<No worries. Sam appears to be "out", so I'm responding>
Sigh. I quarantined my pair of Banggai Cardinalfish for a month, and put them in my DT yesterday. Now today I noticed something weird on one of them (but not the other).
I can't believe that I missed it during quarantine, but I might have.
On the fin over its left gill, there is attached to the fin a whitish cylindrical thing about 1 mm long and 1/2 mm in diameter.
What is interesting is that it has a slightly smaller version of the same thing attached to the exact same spot on the fin on the right side!
<More and more curious>
This is definitely not a 'white spot' as in the several diseases. This is an actual object attached to the top end of the fin about 2 mm from where the fin attaches to the body.
I looked through several references of external parasites, including parasitic copepods, and I can't find anything that looks remotely like this.
<Many parasitic ones look nothing like crustaceans>
It is smooth, and I'd almost swear it's an egg, except that it's clearly attached to the edge of the fin in some way.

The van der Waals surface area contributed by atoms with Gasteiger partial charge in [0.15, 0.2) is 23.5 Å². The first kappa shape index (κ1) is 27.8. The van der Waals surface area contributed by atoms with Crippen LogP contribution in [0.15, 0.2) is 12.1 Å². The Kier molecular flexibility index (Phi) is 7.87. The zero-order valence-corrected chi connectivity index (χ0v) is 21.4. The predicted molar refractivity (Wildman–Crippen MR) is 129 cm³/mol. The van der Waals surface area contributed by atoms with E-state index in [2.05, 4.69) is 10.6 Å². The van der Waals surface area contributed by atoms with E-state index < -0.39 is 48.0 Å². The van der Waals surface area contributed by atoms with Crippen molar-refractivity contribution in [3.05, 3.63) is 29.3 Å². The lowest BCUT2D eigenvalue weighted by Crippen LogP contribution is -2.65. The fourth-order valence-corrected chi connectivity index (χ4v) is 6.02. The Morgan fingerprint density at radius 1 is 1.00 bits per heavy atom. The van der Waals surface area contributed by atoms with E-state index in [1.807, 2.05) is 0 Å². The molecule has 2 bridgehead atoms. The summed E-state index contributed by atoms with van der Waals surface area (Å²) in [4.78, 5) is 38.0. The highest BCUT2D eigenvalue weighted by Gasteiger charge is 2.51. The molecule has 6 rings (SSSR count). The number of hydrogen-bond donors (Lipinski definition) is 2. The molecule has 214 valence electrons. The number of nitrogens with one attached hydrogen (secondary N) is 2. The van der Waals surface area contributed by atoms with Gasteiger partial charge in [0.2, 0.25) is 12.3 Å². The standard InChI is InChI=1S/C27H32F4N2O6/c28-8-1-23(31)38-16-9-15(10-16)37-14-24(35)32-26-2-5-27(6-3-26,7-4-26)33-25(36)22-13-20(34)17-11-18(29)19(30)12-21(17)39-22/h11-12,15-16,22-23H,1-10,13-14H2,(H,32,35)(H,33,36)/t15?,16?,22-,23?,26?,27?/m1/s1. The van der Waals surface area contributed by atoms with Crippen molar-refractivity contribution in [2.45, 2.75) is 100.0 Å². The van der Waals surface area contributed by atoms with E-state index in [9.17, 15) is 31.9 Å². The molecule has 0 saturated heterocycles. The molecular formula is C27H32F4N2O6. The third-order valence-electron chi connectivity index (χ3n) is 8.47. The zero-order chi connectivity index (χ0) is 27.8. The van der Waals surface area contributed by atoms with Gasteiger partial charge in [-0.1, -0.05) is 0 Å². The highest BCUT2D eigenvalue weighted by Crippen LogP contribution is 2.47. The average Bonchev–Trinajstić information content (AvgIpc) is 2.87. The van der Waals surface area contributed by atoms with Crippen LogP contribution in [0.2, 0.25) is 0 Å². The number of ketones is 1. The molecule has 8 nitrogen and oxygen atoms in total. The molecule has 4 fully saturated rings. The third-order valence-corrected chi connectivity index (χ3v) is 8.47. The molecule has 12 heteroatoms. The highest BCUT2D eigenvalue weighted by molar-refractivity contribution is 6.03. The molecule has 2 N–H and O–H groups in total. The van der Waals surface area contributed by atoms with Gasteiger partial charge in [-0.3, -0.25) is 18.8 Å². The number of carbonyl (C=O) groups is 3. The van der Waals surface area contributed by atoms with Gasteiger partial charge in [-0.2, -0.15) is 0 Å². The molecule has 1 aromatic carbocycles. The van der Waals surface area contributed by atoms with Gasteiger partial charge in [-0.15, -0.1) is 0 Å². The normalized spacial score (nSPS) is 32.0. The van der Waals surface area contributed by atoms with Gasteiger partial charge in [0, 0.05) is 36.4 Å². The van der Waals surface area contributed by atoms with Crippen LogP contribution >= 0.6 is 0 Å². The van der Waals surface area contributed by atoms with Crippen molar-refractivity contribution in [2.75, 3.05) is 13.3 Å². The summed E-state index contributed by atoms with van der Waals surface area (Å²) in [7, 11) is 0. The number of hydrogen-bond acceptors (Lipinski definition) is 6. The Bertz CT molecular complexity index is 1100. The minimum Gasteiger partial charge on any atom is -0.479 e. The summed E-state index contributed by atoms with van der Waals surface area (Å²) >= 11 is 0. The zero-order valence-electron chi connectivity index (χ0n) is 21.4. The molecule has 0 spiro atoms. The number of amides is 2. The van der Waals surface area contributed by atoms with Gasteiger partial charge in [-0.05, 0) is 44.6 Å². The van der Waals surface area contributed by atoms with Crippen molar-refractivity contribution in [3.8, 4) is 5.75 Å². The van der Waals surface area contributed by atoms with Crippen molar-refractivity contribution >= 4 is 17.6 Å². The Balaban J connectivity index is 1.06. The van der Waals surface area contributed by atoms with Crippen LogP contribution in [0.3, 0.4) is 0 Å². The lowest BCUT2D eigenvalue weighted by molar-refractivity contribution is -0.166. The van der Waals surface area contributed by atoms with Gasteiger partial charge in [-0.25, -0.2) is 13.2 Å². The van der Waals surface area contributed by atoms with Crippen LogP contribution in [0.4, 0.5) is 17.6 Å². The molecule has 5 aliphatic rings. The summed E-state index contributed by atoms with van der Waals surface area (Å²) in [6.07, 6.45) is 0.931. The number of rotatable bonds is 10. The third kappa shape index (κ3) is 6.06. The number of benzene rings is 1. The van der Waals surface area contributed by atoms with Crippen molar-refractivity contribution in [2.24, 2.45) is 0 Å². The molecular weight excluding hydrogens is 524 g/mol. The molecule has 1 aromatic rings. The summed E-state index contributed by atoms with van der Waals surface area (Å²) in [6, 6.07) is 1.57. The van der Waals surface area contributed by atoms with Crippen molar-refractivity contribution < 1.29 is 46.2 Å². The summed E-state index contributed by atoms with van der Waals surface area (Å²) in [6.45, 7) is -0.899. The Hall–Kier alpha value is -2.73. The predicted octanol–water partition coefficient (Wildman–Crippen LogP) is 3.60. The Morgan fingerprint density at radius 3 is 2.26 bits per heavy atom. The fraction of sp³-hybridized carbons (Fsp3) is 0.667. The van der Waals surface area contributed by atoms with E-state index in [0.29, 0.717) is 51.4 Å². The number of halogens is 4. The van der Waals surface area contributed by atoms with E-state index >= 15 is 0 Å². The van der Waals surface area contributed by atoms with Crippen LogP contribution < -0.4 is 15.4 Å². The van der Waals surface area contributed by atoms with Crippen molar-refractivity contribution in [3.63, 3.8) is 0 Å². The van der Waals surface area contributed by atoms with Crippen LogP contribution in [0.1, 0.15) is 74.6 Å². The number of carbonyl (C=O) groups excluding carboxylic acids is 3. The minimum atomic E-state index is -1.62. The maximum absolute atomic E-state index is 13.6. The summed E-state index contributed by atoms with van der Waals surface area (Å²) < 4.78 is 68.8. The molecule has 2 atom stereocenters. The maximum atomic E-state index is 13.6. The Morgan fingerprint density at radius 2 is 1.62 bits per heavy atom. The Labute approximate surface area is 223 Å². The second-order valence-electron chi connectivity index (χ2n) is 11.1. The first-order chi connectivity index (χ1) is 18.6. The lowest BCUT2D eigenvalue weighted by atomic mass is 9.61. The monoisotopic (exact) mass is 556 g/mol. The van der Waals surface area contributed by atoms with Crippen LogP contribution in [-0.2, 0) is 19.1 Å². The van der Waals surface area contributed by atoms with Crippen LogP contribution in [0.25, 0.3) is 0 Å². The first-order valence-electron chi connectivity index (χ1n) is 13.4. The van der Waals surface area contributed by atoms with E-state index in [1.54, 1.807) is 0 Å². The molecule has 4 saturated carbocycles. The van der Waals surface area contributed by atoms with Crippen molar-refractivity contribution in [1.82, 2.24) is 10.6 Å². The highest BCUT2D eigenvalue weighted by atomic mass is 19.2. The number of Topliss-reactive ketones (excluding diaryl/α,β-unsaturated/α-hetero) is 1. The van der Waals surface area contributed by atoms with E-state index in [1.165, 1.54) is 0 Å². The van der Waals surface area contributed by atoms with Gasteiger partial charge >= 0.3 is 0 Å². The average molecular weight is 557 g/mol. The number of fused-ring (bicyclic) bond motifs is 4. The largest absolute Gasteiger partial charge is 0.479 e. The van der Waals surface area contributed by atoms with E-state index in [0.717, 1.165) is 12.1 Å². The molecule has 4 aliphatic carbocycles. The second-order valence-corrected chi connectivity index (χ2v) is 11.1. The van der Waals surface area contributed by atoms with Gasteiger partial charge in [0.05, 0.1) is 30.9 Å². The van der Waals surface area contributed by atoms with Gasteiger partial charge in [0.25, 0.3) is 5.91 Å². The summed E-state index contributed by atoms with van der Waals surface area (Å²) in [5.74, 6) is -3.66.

<Might actually be eggs... as you likely are aware, Apogonids are mouthbrooders... these may be "escapees">
I hate to stress the fish by netting it and giving it a freshwater bath.
(I don't have any treatment chemicals here, and getting out to get something in the next day or two would be difficult).
Should I try a bath? Or just wait it out?
<This last is what I'd do>
I sure hate to contaminate the main tank, now that the fish is in it!!
<Not to panic>
Thanks for any advice!
New info: I put a big magnifier on the tank wall and got a close look at the thing. It is featureless. I looked at many pictures of parasitic pods et cetera, and those pics always show 'creature features' like legs, lobster tail, et cetera. This has no such thing. it is perfectly smooth, featureless, and egg shaped.
In fact, I could almost believe that it is a tumor of some sort, a bulbous thing attached to the fin.
<Not on both sides, no>
And I do find it an interesting coincidence (?) that it has a smaller mate in exactly the same spot on the other side. (The other cardinal has no such thing.)
<The female...>
<Do see the Net re Pterapogon reproduction. Bob Fenner>
Re: Whitish egg on Banggai Cardinal (More information!)    4/30/11
Bob - Thank you for the extended response! An egg? Interesting possibility. I never thought of that.
I am keeping a close eye on it. The fish seems perfectly healthy, swimming happily with its friend and eating voraciously. So I'll just wait and see.
Meanwhile, I'm keeping a close watch on the water. Ammonia, nitrite, and even nitrate are all perfect zeros, so the fish is getting all I can give right now.